It's a good time to remind ourselves that Oliver was drafted in 2009. Last year was his first year as a professional. He made 14 starts in Erie before being promoted to Toledo. After only 9 starts there, wham!, he's tasting the bigs. He's 23 years old. His fastball is "firm" (to bring a Rod Allen-ism playfully/painfully to life) in the mid 90s. He sometimes lacked command of it last year. According to Baseball Reference, Oliver had a 1.28 combined WHIP in the minors last year, struck out 8.2 batters per nine innings, while walking 3.5. While sipping a cup of coffee with the Tigers over five starts, again courtesy Baseball Reference, Oliver's WHIP ballooned to 1.77. He struck out 7.4 per nine, but walked 5.3.
In an interview with Freep writer John Lowe, Dave Dombrowski admits "we kind of threw him to the wolves." Kind of? I would like to upgrade and expand that phrase to "we sacrificed this kid on a spit, shredded his flesh and pacified some menacing cannibals with it." I mean, he had only 23 starts in the rearview mirror before he is standing on the mound, surrounded by 30,000+ crowd, with the Tigers in the playoff chase (his starts were between June 25 and July), facing veteran ball-crushers like Jim Thome. It's not that I think minor leaguers can't come up and be confident and successful. But a little seasoning, a natural progression...these things work, they make sense.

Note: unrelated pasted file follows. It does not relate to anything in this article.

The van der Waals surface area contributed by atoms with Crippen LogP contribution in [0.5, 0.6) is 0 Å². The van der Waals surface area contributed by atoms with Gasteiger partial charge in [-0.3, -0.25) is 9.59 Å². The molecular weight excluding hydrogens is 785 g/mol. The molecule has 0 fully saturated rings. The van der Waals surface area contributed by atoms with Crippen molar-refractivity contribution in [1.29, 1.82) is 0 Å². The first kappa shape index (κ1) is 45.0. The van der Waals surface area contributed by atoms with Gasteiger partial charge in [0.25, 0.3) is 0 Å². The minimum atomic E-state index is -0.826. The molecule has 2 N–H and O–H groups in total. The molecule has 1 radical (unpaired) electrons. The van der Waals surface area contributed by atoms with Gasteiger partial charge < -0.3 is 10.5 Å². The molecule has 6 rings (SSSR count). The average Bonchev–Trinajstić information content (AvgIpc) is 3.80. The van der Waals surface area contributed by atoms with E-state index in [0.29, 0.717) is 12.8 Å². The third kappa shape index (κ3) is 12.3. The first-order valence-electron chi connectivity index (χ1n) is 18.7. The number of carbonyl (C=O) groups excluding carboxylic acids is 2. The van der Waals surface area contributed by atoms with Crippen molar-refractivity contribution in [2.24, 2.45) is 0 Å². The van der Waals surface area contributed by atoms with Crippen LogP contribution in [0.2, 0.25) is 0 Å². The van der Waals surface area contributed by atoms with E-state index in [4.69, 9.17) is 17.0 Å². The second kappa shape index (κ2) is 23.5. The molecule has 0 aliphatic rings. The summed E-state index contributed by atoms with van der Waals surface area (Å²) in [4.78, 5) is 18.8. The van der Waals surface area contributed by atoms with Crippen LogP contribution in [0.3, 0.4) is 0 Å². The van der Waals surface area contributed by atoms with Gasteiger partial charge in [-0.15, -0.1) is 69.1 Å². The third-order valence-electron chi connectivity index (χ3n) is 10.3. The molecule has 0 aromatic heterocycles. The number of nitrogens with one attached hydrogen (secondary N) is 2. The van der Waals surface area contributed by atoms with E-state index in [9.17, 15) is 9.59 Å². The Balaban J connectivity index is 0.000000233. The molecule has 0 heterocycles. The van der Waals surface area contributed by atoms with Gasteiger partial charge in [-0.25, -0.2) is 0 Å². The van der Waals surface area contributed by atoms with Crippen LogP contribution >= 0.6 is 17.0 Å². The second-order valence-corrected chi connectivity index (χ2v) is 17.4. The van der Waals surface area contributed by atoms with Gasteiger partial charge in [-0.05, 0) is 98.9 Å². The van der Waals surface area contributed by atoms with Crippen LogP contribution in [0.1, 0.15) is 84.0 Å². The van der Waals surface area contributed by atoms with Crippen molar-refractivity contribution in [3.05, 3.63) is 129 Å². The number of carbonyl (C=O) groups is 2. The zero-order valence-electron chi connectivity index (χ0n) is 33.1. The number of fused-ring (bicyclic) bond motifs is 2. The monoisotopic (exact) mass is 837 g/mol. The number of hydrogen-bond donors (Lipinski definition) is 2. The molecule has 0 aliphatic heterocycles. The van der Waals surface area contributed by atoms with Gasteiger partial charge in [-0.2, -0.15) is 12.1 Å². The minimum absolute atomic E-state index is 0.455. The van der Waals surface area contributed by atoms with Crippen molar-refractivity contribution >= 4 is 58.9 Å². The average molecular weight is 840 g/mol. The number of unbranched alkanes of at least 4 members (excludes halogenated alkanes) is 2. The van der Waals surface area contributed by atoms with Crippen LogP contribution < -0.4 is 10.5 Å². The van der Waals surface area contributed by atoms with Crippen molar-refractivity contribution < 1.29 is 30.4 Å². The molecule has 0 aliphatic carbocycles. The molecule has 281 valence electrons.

I realize that when Oliver was brought up, Porcello had to be sent down to Toledo to work on his own issues. But that just points to the larger organizational problem--a lack of spot starters.
All of this has been to say that I hope Oliver gets a nice long stint with the Hens this year before any need arises for him to come up and put on the Old English D. Let's not have any throwing to wolves this year, 'K, Dave?